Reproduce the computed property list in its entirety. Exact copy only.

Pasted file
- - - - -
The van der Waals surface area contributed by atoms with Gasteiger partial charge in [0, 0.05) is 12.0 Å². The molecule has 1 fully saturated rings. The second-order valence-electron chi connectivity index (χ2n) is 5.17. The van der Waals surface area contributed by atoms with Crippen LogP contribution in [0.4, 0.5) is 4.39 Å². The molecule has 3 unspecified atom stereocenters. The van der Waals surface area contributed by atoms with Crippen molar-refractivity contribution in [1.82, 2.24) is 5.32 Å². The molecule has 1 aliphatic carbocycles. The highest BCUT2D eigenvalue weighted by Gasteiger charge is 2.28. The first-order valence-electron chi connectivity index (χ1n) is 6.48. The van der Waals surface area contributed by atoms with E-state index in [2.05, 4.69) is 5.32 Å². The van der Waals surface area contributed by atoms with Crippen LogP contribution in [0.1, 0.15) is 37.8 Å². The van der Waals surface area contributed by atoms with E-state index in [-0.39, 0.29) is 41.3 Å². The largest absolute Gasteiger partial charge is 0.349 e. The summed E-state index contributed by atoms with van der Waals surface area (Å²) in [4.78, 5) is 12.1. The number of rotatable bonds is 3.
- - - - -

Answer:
The van der Waals surface area contributed by atoms with Gasteiger partial charge in [0, 0.05) is 12.0 Å². The molecule has 1 fully saturated rings. The second-order valence-electron chi connectivity index (χ2n) is 5.17. The van der Waals surface area contributed by atoms with Crippen LogP contribution in [0.4, 0.5) is 4.39 Å². The molecule has 3 unspecified atom stereocenters. The van der Waals surface area contributed by atoms with Crippen molar-refractivity contribution in [1.82, 2.24) is 5.32 Å². The molecule has 1 aliphatic carbocycles. The highest BCUT2D eigenvalue weighted by Gasteiger charge is 2.28. The first-order valence-electron chi connectivity index (χ1n) is 6.48. The van der Waals surface area contributed by atoms with E-state index in [2.05, 4.69) is 5.32 Å². The van der Waals surface area contributed by atoms with Crippen LogP contribution in [0.1, 0.15) is 37.8 Å². The van der Waals surface area contributed by atoms with E-state index in [-0.39, 0.29) is 41.3 Å². The largest absolute Gasteiger partial charge is 0.349 e. The summed E-state index contributed by atoms with van der Waals surface area (Å²) in [4.78, 5) is 12.1. The number of rotatable bonds is 3.